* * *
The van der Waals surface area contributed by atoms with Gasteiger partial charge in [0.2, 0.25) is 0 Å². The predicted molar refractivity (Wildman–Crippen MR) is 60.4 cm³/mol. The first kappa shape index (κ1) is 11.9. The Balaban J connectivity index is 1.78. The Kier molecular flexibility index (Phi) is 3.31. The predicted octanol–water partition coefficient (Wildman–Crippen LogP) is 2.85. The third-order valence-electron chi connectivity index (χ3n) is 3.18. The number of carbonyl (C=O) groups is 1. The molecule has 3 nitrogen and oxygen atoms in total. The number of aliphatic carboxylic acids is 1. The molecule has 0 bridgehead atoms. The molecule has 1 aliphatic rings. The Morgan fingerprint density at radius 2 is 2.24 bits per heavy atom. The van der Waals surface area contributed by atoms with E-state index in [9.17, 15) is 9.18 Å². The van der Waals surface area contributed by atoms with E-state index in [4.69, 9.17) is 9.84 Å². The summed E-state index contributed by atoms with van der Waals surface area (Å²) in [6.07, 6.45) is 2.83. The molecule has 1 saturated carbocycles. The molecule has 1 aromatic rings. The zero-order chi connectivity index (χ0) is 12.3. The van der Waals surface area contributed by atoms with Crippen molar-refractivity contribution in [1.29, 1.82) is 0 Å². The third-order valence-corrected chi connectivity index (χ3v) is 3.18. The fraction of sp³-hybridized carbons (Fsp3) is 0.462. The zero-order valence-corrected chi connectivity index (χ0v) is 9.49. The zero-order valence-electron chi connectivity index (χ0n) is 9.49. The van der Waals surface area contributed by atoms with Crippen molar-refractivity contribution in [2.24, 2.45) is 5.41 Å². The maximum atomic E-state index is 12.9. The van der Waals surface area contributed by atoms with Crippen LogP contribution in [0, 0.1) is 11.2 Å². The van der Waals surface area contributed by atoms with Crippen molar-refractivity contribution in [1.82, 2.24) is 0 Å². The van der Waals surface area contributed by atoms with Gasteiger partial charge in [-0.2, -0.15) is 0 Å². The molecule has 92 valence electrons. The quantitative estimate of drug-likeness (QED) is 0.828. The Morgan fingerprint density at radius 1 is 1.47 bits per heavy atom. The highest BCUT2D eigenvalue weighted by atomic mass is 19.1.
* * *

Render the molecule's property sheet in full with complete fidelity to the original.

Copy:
The van der Waals surface area contributed by atoms with Gasteiger partial charge in [0.2, 0.25) is 0 Å². The predicted molar refractivity (Wildman–Crippen MR) is 60.4 cm³/mol. The first kappa shape index (κ1) is 11.9. The Balaban J connectivity index is 1.78. The Kier molecular flexibility index (Phi) is 3.31. The predicted octanol–water partition coefficient (Wildman–Crippen LogP) is 2.85. The third-order valence-electron chi connectivity index (χ3n) is 3.18. The number of carbonyl (C=O) groups is 1. The molecule has 3 nitrogen and oxygen atoms in total. The number of aliphatic carboxylic acids is 1. The molecule has 0 bridgehead atoms. The molecule has 1 aliphatic rings. The Morgan fingerprint density at radius 2 is 2.24 bits per heavy atom. The van der Waals surface area contributed by atoms with E-state index in [9.17, 15) is 9.18 Å². The van der Waals surface area contributed by atoms with E-state index in [4.69, 9.17) is 9.84 Å². The summed E-state index contributed by atoms with van der Waals surface area (Å²) in [6.07, 6.45) is 2.83. The molecule has 1 saturated carbocycles. The molecule has 1 aromatic rings. The zero-order chi connectivity index (χ0) is 12.3. The van der Waals surface area contributed by atoms with Crippen molar-refractivity contribution in [1.29, 1.82) is 0 Å². The third-order valence-corrected chi connectivity index (χ3v) is 3.18. The fraction of sp³-hybridized carbons (Fsp3) is 0.462. The zero-order valence-corrected chi connectivity index (χ0v) is 9.49. The zero-order valence-electron chi connectivity index (χ0n) is 9.49. The van der Waals surface area contributed by atoms with Crippen molar-refractivity contribution in [2.24, 2.45) is 5.41 Å². The maximum atomic E-state index is 12.9. The van der Waals surface area contributed by atoms with Crippen LogP contribution in [0, 0.1) is 11.2 Å². The van der Waals surface area contributed by atoms with Crippen molar-refractivity contribution in [1.82, 2.24) is 0 Å². The van der Waals surface area contributed by atoms with Gasteiger partial charge in [-0.2, -0.15) is 0 Å². The molecule has 92 valence electrons. The quantitative estimate of drug-likeness (QED) is 0.828. The Morgan fingerprint density at radius 1 is 1.47 bits per heavy atom. The highest BCUT2D eigenvalue weighted by atomic mass is 19.1.